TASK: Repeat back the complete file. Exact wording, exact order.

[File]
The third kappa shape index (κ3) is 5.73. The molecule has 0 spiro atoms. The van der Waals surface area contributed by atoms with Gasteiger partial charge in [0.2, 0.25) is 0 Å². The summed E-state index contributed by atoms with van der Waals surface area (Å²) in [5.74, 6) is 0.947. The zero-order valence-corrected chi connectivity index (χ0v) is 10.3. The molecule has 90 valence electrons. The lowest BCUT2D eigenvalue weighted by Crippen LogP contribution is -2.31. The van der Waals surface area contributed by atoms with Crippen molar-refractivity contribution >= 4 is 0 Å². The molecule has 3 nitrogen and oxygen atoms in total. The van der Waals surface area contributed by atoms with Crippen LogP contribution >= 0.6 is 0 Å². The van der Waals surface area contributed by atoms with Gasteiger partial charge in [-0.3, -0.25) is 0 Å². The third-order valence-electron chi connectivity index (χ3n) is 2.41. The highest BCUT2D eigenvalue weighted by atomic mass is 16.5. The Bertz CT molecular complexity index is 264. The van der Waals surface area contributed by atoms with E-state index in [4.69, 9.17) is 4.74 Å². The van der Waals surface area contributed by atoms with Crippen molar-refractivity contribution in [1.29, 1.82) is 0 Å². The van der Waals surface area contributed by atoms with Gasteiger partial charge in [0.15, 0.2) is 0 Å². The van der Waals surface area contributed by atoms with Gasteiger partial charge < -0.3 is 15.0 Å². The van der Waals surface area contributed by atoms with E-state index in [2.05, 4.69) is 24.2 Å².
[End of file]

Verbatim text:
The third kappa shape index (κ3) is 5.73. The molecule has 0 spiro atoms. The van der Waals surface area contributed by atoms with Gasteiger partial charge in [0.2, 0.25) is 0 Å². The summed E-state index contributed by atoms with van der Waals surface area (Å²) in [5.74, 6) is 0.947. The zero-order valence-corrected chi connectivity index (χ0v) is 10.3. The molecule has 90 valence electrons. The lowest BCUT2D eigenvalue weighted by Crippen LogP contribution is -2.31. The van der Waals surface area contributed by atoms with Crippen molar-refractivity contribution >= 4 is 0 Å². The molecule has 3 nitrogen and oxygen atoms in total. The van der Waals surface area contributed by atoms with Crippen LogP contribution >= 0.6 is 0 Å². The van der Waals surface area contributed by atoms with Gasteiger partial charge in [-0.3, -0.25) is 0 Å². The third-order valence-electron chi connectivity index (χ3n) is 2.41. The highest BCUT2D eigenvalue weighted by atomic mass is 16.5. The Bertz CT molecular complexity index is 264. The van der Waals surface area contributed by atoms with E-state index in [4.69, 9.17) is 4.74 Å². The van der Waals surface area contributed by atoms with Crippen molar-refractivity contribution in [1.29, 1.82) is 0 Å². The van der Waals surface area contributed by atoms with Gasteiger partial charge in [0.15, 0.2) is 0 Å². The van der Waals surface area contributed by atoms with Gasteiger partial charge < -0.3 is 15.0 Å². The van der Waals surface area contributed by atoms with E-state index in [2.05, 4.69) is 24.2 Å².